9 SAD Ways We Bully Our Kids Without Even Realizing It

Contributor
Family

Does your discipline cross the line?

I'm grateful that bullying is a hot topic in the media and that parents have been calling on school administrators and teachers — not to mention social media — to do a better job protecting our kids from cruelty by their peers.

As a mom of two, I understand our cultural outrage about this subject and, like so many others, I sometimes point fingers at the parents of bullies, particularly those who set bad examples by being bullies themselves. Yes, parents can be bullies too.

You know the grown-ups I'm talking about — you've seen them out and about, doing and saying awful stuff not just to their kids, but to their partners, too:

They insult: "What were you thinking?" or "That was a ridiculous thing to do!"

They name-call: "What an airhead!" or "Why are you always such an a*#hole?"

They act superior: "If you'd just listened to me in the first place..."

They issue commands: "Don't you dare say another word!" or "Why don't you say something? You should stand up to your boss!"

They belittle: "How could you not know how to do that?"

They threaten: "You say that one more time and I'm out of here."

They manipulate: "If you just did what I asked, I wouldn't have to nag you about it."

They withhold: "If you were kinder to me, maybe we'd have sex more." or "I'm not giving you another dime until you get your spending under control."

They judge and gossip: "My husband's so insensitive. You know how men are."

"Them", "those parents", the ones over there, across the playing field, the ones who live across town, or next door, in another country, or school district … they're the parents whose kids become bullies.

But if we're honest with ourselves? Given the right dose of fear, frustration, powerlessness, exhaustion or shame, any of us, myself included, not only could bully our spouses and kids, but sometimes actually do, if only briefly, unconsciously, and hopefully unintentionally.

Not buying it? Thinking to yourself: "Sure I might be bossy sometimes, but I'm no bully!"? Fine. Insert "bossiness" through the rest of this post whenever "bullying" appears.

Seriously: My advice is just as applicable to those of us who are bossy as to bullies.

One brave and fabulously honest mom, Rachel Macy Stafford, posted a piece on Huffington Post about bullying her daughter. How did she bully her? She had very high expectations and punished her — usually with harsh words or an angry tone of voice — when she didn't fulfill those expectations, or made mistakes, or did things that interfered with her schedule and responsibilities.

As Stafford courageously and compassionately admits:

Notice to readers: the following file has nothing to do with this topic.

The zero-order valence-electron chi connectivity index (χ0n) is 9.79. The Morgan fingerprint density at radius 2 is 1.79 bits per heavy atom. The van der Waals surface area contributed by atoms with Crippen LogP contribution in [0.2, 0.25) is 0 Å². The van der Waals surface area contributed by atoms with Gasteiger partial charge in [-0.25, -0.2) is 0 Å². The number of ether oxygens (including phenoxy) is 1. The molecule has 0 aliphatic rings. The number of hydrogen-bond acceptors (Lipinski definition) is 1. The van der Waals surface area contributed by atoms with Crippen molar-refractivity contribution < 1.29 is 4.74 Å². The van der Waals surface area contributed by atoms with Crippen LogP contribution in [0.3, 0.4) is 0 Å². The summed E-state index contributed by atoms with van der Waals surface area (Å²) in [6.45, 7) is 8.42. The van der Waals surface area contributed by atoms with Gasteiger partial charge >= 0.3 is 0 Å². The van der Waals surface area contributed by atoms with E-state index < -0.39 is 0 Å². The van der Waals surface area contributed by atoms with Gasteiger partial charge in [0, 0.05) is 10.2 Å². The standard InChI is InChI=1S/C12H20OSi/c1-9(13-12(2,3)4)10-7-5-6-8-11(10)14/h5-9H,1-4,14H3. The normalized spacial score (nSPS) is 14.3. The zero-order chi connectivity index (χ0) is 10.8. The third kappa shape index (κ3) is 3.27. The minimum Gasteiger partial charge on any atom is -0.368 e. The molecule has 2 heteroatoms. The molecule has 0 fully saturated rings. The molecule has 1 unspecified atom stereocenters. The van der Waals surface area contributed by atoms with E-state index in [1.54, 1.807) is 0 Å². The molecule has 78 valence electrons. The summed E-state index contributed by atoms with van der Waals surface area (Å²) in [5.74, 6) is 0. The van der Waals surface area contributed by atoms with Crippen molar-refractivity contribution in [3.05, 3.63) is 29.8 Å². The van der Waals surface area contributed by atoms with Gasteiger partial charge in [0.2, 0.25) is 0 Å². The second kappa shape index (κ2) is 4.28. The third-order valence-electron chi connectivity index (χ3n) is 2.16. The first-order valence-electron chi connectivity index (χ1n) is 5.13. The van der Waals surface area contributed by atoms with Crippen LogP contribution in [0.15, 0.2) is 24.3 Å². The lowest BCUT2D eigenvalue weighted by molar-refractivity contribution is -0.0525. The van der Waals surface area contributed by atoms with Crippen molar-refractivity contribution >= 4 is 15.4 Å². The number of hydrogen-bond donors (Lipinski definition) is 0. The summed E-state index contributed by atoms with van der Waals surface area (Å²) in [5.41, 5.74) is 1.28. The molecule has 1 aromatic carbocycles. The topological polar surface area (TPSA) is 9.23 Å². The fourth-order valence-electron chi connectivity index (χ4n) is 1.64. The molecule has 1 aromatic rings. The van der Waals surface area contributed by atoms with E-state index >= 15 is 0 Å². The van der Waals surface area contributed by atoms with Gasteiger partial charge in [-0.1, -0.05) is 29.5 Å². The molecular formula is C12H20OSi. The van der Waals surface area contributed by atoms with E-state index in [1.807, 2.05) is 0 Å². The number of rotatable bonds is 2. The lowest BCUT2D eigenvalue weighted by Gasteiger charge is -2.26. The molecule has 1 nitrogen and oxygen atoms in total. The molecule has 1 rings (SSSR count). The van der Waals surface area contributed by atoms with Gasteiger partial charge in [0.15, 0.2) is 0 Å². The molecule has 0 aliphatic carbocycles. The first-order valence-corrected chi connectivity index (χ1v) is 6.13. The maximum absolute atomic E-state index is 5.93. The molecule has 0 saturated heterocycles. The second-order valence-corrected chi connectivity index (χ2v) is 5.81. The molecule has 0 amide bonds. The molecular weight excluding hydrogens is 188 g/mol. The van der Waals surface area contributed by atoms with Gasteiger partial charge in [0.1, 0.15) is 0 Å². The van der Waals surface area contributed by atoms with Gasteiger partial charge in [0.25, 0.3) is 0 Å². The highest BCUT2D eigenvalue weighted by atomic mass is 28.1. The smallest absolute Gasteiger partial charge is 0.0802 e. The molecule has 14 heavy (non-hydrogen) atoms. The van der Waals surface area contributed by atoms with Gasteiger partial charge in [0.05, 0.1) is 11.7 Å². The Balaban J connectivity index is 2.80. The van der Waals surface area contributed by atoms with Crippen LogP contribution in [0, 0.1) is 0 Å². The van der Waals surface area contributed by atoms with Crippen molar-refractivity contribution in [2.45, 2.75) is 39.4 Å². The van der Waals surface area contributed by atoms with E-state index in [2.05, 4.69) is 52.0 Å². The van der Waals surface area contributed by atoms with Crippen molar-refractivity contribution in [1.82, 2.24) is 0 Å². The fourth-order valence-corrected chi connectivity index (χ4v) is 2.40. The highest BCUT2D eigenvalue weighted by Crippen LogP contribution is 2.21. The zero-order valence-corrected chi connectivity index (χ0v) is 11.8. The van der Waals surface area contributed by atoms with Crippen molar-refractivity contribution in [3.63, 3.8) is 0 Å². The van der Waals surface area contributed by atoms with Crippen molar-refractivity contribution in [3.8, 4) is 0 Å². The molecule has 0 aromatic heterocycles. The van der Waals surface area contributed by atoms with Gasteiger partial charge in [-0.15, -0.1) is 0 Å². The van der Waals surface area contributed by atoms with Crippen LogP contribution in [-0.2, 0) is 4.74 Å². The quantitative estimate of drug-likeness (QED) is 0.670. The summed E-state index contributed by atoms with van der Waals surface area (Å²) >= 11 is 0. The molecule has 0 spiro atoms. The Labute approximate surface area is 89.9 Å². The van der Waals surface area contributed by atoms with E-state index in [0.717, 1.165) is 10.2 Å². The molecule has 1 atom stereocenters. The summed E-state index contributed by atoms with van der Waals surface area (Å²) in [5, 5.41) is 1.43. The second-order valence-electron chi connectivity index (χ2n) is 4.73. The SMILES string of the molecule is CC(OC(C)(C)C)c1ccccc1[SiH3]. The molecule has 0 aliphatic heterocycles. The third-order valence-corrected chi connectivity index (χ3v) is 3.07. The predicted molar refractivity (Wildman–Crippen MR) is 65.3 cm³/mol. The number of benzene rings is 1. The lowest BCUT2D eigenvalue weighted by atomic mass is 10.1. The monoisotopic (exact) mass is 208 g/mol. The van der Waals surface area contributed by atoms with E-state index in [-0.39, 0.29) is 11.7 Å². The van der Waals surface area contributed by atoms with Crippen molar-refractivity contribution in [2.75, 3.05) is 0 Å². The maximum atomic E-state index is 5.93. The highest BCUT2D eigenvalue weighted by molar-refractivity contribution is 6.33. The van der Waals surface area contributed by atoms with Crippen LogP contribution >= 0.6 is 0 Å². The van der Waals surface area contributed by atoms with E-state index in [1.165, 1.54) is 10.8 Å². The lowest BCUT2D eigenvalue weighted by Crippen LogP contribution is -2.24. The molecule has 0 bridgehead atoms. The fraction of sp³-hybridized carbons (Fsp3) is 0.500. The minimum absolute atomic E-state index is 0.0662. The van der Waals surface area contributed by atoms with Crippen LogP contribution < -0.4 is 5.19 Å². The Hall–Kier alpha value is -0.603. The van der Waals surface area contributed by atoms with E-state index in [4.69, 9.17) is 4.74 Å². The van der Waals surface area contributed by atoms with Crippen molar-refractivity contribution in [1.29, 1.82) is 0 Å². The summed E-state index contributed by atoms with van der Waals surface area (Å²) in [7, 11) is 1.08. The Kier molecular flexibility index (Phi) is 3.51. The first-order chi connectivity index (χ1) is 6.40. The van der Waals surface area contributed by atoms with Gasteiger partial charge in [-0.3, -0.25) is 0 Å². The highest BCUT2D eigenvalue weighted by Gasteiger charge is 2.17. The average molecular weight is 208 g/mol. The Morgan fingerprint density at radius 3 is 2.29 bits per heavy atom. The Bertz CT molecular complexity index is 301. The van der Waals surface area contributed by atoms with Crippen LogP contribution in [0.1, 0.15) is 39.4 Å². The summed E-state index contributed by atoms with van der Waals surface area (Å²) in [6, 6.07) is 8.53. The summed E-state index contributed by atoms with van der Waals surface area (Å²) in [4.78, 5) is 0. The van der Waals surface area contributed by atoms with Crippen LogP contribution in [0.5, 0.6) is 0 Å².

"I bully myself. And when I bully myself, it makes me unhappy and then I treat others badly."

Stafford's words ring true for so many of us, whether or not we have kids. Our relationship with ourselves — specifically, our bad relationship habits, like self-criticism and judgment, or our issues with self-trust — not only impact, but often define our relationships with others.

To break it down: If we bully ourselves, chances are we also bully those we love, like our spouses and kids.

Given that we sometimes model bullying for our children (however accidentally), how can we readjust our attitudes and prevent them doing it to others, or from staying silent if they get bullied?

Here are 4 suggestions to stop the bullying cycle in our homes:

1. Improve your relationship with your inner critic.

Unlike our spouses, we can't divorce our inner critics; can't kick them out or leave them. But we can improve our relationships with them. Here's my favorite strategy for doing so:

2. Don't "should" on yourself.

That's right. Remove the word "should" from your chats with yourself. Feel free to decide whether you "want" or "prefer" or "believe it best" to do or say something. But more often than not, when we should on ourselves, we're being our own bullies and making commands based on fear or judgment. Then, do unto others as you've started doing unto yourself:

3. Don't should on others.

When I encourage clients to pay attention to their "shoulds", nine times out of 10 they use them to cajole or criticize others. "Shoulding" can sound innocent — you really should get a haircut — except for that whole judging thing that happens: not innocent at all!

4. Stop phrasing requests as demands.

As a mom, I disguise demands as requests more often than I like to admit. Did I really mean to ask: "Are you going to finish what's on your plate?" Nope! What I meant was: "Finish what's on your plate!"

If you genuinely make a request of your kids or partner, they get to respond to you with: a no, yes, maybe, or I'll think about it. Here's the kicker: If it's really a request, you won't get pissed, impatient, or punishing if you don't get the response you want. If you do find yourself harboring resentment, you were making a demand… so cop to it and move on.

As parents, we work hard to teach our children a lot — and in addition to putting a stop to bullying, one of the most important lessons we'll impart is to accept no one is perfect.

So if you've found yourself shrinking up with shame over the realization that you might sometimes be a bit of a bully, don't be too hard on yourself (after all, that would just make you more of a self-bully!). Instead, take a long, honest look at the behaviors you'd like to work on, and enjoy the process of shifting them, knowing that you're modeling healthy, positive change for your family.

And if you, or your spouse, or the two of you together need a little help being the role models you want to be, do your best to get some help from a life coach, counselor, pastor or other advisor who can help you shift patterns from a place of love and compassion. 

Discover how to thrive in your relationship & your parenting!

Author
Contributor

Explore YourTango